GDL, clerk raise awareness about banned books



From left, Genesee County Clerk John Gleason, GDL Librarian Liz Kish and GDL Director David Conklin stand on the front steps to the Genesee County Circuit Courthouse with a table holding the five most banned books from 2018. Photo by Gary Gould

From left, Genesee County Clerk John Gleason, GDL Librarian Liz Kish and GDL Director David Conklin stand on the front steps to the Genesee County Circuit Courthouse with a table holding the five most banned books from 2018. Photo by Gary Gould

GENESEE COUNTY — For many kids and young adults, the series of illustrated children’s novels called Captain Underpants are books they find amusing, filled with characters many of them can connect with.

But according to the American Library Association, the Captain Underpants series was explicitly banned in some schools for insensitivity and being unsuited to the age group, as well as encouraging children to disobey authority.

The book is one of the top five books banned in some place in 2018, according to David Conklin, director of the Genesee District Library.

Conklin, and GDL librarian Liz Kish, displayed the five most banned books from 2018 on the steps to the Genesee County Circuit Courthouse, Sept. 27, with County Clerk John Gleason, to bring awareness to Banned Books Week.

The books included Captain Underpants, the novel George, the children’s book A Day in the Life of Marlon Bundo, The Hate U Give and Drama.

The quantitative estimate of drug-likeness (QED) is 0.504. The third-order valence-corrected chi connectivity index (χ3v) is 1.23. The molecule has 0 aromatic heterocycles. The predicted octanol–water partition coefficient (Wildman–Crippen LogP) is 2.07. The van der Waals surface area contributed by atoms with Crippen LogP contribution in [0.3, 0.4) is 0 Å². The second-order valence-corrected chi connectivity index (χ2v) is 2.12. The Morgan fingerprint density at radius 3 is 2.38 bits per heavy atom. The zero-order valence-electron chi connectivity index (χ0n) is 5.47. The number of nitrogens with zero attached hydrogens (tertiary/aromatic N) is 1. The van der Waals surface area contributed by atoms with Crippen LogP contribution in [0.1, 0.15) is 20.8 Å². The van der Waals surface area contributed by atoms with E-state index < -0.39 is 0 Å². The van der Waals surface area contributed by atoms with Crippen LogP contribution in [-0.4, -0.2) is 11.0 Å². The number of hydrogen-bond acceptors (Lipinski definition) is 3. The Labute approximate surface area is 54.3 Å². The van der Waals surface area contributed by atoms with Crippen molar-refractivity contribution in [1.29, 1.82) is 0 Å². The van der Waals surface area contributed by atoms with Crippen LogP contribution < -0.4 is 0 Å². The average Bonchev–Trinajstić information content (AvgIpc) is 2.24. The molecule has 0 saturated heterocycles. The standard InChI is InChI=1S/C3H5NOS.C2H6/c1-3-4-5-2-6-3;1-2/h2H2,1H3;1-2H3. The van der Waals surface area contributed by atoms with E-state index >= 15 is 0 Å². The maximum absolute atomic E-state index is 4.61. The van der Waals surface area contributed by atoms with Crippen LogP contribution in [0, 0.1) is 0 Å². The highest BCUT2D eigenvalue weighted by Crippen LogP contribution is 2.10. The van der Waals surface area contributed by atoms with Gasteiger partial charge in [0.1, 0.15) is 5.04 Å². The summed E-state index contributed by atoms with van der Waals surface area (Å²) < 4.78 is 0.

Conklin said Banned Books Week started in the 1980s as a way for the library community to demonstrate how it protects the freedoms of citizens.

“On the table in front of us are the top five books that were challenged or banned in 2018,” said Conklin. “We don’t do a lot of that (banning) in the Genesee District Library, we maybe get one or two (challenges) a year. This year we had none challenged, last year none were challenged and before that maybe one or two.”

Conklin said there is a form to fill out, but the GDL looks at books as being about an individual’s choice about the kind of books they like. Libraries, he said, are pioneers of freedom of speech and freedom of expression.

Gleason said the reason the press conference was held on the steps of the courthouse is that is the typical course of a banned book.

“Typically there are lawsuits engaged,” said Gleason. “With the banning of book you are literally banning a thought. So, in the end, its really is a divisive issue.”

Gleason cited books that were banned in the past, like Catcher in the Rye, Catch-22 on the Adventures of Huckleberry Finn by Mark Twain.

Twain, he said, was considered the father of folklore in America, but his books were still banned. Sometimes they were banned for particular language, often because of terms used to describe Jim, who was a slave.

“In the end you would see it was an anti-slavery novel,” said Gleason “(Twain) was anti-slavery and he was a great communicator for social justice. Those who led the issue to ban those books likely had some misgivings about ending slavery.”

He said banning of books, in his opinion, makes it impossible for there to be social change because by restricting access to books the issues they bring up cannot be brought into the public eye and addressed.

“These banned books – I don’t think it had to do with the language, it had to do with the subliminal message,” said Gleason “That’s why important to stand up for these authors. Not only books, but any cultural discipline. We’ve got to unban the ban to make all publications accessible to the public.”

All five books on the banned list from 2018 are available at the Genesee District Library.